Flair faces backlash for flight cancellations, could be forced to compensate
The Canadian Transportation Agency says people affected by the cancellation of numerous Flair flights to Florida and California, may be entitled to compensation.
“Currently Flair Airlines reports that it is offering refunds to passengers who have not yet travelled, or it is repatriating passengers needing to fly back home,” reads a notice published Friday on the CTA’s website. “You may be eligible for a refund, to be rebooked on another flight or you may also be eligible for a reimbursement of damages covered under the Montreal Convention.”
The ultra low-cost carrier informed passengers this week it was cancelling flights to Miami and St. Petersburg, Florida and to Palm Springs, California, and drastically cutting service to Orlando, due to operational issues and low passenger loads.
So far, Flair has offered to refund flights plus a $50 voucher for future travel. It is also offering to rebook passengers who already started their travel to come home on another airline.
Small comfort to hundreds of travellers affected by the change.
“I spent months checking multiple websites daily to ensure that we would get a good deal on our flights,” writes Kris Buurman, an affected passenger contacted by Western Aviation News. She had booked a trip to Florida with Flair with her husband, six children and their grandfather, nine people in all.
“Last November, Flair was having a sale with some pretty awesome deals. Other airlines were only $50-100 more, but for our family, that was a difference of $450-900.”
She booked the ticket on Flair. Then came the message this week her flight March 6 had been cancelled.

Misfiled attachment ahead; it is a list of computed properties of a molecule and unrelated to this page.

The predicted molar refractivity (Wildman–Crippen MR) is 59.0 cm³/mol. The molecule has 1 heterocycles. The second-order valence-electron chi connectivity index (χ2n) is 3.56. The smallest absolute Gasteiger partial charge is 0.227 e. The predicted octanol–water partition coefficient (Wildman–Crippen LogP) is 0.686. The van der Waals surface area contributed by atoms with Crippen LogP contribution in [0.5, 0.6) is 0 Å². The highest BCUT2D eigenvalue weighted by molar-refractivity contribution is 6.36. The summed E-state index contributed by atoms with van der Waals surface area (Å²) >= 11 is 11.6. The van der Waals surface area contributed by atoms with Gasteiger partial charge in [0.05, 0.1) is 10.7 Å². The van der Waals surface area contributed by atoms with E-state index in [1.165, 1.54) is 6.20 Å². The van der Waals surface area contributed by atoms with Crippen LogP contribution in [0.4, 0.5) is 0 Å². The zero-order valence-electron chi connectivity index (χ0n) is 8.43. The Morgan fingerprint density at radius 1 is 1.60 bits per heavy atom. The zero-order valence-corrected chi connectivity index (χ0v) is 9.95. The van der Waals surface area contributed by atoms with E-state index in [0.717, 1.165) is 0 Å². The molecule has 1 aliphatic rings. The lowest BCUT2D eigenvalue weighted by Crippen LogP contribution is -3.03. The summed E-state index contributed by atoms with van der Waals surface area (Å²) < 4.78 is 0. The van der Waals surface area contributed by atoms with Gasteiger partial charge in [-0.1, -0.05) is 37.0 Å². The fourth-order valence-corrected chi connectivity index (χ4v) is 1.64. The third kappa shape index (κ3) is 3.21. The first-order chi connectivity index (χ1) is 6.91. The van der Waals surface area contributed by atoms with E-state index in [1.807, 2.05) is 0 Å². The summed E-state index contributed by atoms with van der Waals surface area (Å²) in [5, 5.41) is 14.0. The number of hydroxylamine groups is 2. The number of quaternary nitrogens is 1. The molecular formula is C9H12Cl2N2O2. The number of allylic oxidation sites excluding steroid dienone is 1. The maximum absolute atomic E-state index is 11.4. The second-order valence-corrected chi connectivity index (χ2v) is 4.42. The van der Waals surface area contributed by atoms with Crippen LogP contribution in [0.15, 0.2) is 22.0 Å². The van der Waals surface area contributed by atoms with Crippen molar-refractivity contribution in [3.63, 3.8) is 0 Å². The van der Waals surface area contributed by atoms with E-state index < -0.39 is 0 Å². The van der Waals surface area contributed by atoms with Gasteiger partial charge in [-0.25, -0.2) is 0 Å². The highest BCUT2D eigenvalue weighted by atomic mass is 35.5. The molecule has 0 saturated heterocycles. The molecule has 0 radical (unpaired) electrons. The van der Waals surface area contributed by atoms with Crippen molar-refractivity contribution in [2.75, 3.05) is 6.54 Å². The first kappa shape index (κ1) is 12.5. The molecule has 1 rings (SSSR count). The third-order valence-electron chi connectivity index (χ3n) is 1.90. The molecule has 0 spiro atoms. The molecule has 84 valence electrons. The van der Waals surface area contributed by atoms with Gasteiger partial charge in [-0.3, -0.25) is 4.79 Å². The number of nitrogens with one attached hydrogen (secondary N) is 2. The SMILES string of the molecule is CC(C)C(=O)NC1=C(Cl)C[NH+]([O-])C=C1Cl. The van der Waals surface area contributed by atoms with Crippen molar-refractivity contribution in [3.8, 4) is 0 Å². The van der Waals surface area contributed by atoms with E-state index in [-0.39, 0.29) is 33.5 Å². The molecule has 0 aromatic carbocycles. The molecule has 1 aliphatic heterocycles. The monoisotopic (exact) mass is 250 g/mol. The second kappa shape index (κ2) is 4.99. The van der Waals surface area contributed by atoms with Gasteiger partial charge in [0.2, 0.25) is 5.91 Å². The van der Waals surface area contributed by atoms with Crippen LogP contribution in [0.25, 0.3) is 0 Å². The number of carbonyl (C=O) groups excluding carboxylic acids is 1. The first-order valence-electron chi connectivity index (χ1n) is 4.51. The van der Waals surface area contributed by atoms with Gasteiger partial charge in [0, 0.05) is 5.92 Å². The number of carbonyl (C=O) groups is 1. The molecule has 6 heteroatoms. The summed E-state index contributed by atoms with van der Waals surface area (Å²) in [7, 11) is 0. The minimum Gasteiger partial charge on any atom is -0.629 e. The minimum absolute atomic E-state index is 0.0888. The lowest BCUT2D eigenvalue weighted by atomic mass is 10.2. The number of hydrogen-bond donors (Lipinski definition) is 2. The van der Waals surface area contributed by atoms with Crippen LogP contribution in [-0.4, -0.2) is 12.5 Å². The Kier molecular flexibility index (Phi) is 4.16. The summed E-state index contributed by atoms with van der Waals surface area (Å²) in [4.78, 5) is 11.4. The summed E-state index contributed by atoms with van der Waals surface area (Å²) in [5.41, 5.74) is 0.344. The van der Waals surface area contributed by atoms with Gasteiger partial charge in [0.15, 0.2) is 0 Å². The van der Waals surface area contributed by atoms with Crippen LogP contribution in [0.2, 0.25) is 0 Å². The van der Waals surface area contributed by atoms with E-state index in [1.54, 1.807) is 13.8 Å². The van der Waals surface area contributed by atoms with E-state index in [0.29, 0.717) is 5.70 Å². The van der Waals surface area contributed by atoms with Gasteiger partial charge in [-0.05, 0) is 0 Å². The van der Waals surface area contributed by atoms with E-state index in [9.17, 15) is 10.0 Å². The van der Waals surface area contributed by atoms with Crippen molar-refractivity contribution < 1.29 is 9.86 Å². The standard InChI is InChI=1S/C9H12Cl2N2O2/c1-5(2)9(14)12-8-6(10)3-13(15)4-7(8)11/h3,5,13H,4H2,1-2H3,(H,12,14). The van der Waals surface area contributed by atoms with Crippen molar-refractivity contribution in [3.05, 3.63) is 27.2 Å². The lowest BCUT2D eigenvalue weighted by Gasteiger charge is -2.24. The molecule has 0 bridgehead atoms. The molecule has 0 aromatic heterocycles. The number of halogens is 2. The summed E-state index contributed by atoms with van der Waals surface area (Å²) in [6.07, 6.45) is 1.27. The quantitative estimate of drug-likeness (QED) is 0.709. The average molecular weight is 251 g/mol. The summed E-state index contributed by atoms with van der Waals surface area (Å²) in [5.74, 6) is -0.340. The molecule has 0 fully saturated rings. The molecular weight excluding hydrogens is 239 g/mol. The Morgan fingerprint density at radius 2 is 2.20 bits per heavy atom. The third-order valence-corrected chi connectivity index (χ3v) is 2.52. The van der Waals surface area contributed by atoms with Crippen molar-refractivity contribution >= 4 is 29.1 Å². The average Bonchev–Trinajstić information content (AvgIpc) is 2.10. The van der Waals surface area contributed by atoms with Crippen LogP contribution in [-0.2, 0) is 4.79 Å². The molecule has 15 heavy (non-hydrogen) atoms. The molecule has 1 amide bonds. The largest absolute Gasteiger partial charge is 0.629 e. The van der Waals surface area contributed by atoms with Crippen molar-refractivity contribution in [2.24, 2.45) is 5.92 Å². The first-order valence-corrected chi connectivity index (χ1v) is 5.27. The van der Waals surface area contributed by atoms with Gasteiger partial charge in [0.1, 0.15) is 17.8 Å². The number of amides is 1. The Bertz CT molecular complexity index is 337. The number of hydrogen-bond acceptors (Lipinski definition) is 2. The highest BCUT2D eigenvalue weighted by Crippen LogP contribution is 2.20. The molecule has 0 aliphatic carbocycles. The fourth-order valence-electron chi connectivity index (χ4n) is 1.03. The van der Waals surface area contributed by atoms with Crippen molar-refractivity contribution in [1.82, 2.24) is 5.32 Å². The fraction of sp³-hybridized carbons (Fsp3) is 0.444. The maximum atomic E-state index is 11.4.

“I instantly felt sick to my stomach! It was only because we got a great deal on those flights that we decided to fly instead of drive.”
Buurman called Flair to find out what was going on.
“[From] the start of that conversation, it was painfully obvious that they had been instructed to give up no information and insist that our only option was a refund. I tried explaining that their cancellation of service was going to cost our family thousands… They didn’t seem to care.”
Others echo the sentiment on social media. One, Amanda D, wrote “With 12 days to go before our vacation, you cancel our flights due to ‘schedule changes?’ We just paid double prices!”
@FlairAirlines with 12 days to go before our vacation, you cancel our flights due to “schedule changes”? And no rescheduled flight offered? We just paid double prices!😡😲🤯Your way of apologizing is a $50 voucher for future travel on the airline? Thanks for nothing #angryta— Amanda D (@pradashoes73) February 21, 2019
Buurman has booked another flight for her family, paying $3,000 for the group to travel to Florida for Spring Break.
“There’s been no consideration for the fact that prices have doubled,” she wrote, “or the panic that they have caused our family and many others.
“They need to step up and make this right.”